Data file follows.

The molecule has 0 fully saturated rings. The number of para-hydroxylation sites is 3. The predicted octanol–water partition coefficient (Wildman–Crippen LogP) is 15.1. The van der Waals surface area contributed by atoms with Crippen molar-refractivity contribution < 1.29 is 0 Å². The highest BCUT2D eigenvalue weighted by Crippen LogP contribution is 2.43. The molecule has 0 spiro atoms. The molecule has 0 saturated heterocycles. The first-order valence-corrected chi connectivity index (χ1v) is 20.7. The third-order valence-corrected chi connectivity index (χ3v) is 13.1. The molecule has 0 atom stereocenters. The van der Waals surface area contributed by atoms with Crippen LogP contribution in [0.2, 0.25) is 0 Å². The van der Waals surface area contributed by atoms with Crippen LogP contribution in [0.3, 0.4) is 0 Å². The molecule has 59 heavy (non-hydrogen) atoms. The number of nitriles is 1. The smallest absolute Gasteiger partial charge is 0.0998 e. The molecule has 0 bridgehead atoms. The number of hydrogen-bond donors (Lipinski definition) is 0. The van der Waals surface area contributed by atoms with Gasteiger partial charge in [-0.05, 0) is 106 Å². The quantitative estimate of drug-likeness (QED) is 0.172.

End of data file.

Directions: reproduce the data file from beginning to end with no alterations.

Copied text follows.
The molecule has 0 fully saturated rings. The number of para-hydroxylation sites is 3. The predicted octanol–water partition coefficient (Wildman–Crippen LogP) is 15.1. The van der Waals surface area contributed by atoms with Crippen molar-refractivity contribution < 1.29 is 0 Å². The highest BCUT2D eigenvalue weighted by Crippen LogP contribution is 2.43. The molecule has 0 spiro atoms. The molecule has 0 saturated heterocycles. The first-order valence-corrected chi connectivity index (χ1v) is 20.7. The third-order valence-corrected chi connectivity index (χ3v) is 13.1. The molecule has 0 atom stereocenters. The van der Waals surface area contributed by atoms with Crippen LogP contribution in [0.2, 0.25) is 0 Å². The van der Waals surface area contributed by atoms with Crippen LogP contribution in [0.3, 0.4) is 0 Å². The molecule has 59 heavy (non-hydrogen) atoms. The number of nitriles is 1. The smallest absolute Gasteiger partial charge is 0.0998 e. The molecule has 0 bridgehead atoms. The number of hydrogen-bond donors (Lipinski definition) is 0. The van der Waals surface area contributed by atoms with Gasteiger partial charge in [-0.05, 0) is 106 Å². The quantitative estimate of drug-likeness (QED) is 0.172.